Estriol as a potential treatment option for multiple sclerosis (MS)
Estriol is a female sex hormone that surges in a woman's body during pregnancy. Studies have shown that women with MS have significantly decreased relapse rates during the third trimester of pregnancy, when estriol levels are most elevated, and that relapse rates rebound after delivery, when estriol levels drop abruptly.
In one trial, nonpregnant women treated with pregnancy levels of oral estriol had a significant decrease in brain lesions after six months of treatment. When treatment stopped, lesions returned to previous levels. When treatment resumed, the lesions again decreased.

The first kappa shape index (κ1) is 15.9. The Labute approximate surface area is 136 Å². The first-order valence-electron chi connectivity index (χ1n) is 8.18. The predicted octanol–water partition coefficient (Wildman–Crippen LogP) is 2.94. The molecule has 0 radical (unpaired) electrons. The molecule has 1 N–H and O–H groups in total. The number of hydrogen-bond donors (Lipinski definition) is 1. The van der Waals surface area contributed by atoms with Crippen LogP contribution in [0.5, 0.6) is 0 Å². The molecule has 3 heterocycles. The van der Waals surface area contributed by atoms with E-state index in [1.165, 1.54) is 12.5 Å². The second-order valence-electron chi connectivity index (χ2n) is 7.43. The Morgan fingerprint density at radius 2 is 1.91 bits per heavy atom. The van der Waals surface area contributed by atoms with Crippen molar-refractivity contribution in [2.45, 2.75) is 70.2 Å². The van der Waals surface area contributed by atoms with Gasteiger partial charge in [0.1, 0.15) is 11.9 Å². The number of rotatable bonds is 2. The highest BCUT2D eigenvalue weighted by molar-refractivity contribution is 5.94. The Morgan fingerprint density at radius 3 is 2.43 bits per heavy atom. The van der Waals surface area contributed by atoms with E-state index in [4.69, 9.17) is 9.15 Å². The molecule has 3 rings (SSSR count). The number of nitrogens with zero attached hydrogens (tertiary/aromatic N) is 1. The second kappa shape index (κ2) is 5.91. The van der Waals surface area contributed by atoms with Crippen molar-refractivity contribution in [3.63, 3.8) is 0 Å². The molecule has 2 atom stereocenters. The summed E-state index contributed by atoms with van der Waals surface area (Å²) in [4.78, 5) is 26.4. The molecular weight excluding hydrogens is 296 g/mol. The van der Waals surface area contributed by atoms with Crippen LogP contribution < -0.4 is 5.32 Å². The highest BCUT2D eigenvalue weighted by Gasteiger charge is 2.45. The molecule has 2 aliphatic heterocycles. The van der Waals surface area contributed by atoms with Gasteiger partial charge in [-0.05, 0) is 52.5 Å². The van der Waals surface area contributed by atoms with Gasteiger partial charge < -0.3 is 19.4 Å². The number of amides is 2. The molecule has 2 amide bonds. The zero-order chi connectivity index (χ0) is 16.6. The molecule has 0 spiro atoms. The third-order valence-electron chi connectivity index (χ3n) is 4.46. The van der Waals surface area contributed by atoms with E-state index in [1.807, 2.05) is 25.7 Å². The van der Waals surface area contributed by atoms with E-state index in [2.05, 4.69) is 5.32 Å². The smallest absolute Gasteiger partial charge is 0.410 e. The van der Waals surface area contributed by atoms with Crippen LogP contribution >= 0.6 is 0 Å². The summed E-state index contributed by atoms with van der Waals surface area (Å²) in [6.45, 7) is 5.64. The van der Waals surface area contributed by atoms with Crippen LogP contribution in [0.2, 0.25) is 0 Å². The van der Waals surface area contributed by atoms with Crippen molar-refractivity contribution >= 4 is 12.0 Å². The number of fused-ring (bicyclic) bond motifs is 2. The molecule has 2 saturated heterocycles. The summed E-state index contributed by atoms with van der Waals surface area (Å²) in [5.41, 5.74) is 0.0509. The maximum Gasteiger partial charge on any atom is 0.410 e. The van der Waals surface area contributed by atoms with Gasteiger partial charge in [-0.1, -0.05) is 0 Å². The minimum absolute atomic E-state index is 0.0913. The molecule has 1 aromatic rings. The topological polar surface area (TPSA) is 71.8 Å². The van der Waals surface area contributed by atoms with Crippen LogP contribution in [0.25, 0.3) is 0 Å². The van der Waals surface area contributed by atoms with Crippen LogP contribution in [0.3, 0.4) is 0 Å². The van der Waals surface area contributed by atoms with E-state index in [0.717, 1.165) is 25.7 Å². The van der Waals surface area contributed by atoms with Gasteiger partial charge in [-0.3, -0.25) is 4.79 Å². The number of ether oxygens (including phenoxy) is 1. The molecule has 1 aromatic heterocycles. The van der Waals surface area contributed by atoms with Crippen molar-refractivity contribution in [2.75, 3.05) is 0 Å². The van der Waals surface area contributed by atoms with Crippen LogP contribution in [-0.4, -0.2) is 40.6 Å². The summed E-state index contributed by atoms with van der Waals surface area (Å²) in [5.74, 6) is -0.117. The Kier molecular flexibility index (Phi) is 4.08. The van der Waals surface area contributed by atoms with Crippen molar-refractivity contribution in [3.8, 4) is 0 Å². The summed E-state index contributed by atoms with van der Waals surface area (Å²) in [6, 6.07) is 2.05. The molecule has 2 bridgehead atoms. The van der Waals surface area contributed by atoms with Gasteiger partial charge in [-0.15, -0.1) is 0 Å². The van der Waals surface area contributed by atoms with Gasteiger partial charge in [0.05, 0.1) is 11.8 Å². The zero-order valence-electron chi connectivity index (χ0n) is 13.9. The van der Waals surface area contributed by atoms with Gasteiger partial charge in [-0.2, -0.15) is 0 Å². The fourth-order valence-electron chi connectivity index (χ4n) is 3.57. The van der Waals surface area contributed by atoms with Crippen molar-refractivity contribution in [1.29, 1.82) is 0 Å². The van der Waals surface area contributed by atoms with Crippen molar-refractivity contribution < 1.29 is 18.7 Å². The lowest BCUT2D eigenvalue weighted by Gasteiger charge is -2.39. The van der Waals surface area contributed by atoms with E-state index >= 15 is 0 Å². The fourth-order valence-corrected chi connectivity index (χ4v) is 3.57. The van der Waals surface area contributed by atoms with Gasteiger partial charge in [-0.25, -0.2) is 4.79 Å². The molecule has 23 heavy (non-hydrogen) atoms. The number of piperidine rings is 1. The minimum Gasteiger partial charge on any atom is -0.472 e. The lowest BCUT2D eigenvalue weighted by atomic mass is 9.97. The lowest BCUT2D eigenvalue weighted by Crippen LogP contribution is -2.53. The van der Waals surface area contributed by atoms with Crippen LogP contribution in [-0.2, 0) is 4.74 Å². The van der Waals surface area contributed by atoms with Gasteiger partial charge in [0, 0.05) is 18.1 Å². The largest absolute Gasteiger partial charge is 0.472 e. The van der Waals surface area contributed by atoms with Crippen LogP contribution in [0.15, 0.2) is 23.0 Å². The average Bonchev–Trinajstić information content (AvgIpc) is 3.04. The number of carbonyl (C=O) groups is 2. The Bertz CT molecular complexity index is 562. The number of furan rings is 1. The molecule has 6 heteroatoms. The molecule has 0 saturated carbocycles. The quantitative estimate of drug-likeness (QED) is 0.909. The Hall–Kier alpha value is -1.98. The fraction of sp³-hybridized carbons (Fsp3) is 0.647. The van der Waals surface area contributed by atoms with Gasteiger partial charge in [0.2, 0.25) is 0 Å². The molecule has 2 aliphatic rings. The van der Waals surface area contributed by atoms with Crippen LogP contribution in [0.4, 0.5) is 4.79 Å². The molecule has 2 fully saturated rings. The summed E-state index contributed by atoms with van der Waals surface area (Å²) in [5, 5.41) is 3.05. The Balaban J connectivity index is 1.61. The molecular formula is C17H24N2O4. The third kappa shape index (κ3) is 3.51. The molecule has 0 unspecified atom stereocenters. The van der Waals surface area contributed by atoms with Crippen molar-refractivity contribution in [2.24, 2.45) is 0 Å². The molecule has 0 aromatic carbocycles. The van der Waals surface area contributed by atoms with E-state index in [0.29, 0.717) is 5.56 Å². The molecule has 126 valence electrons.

In addition to reducing relapse rates, research shows that estriol may improve cognitive function.
As of yet, estriol is not approved for use in the U.S. Trials are currently underway to test the efficacy of estriol, which has the potential to play a role in the treatment of MS.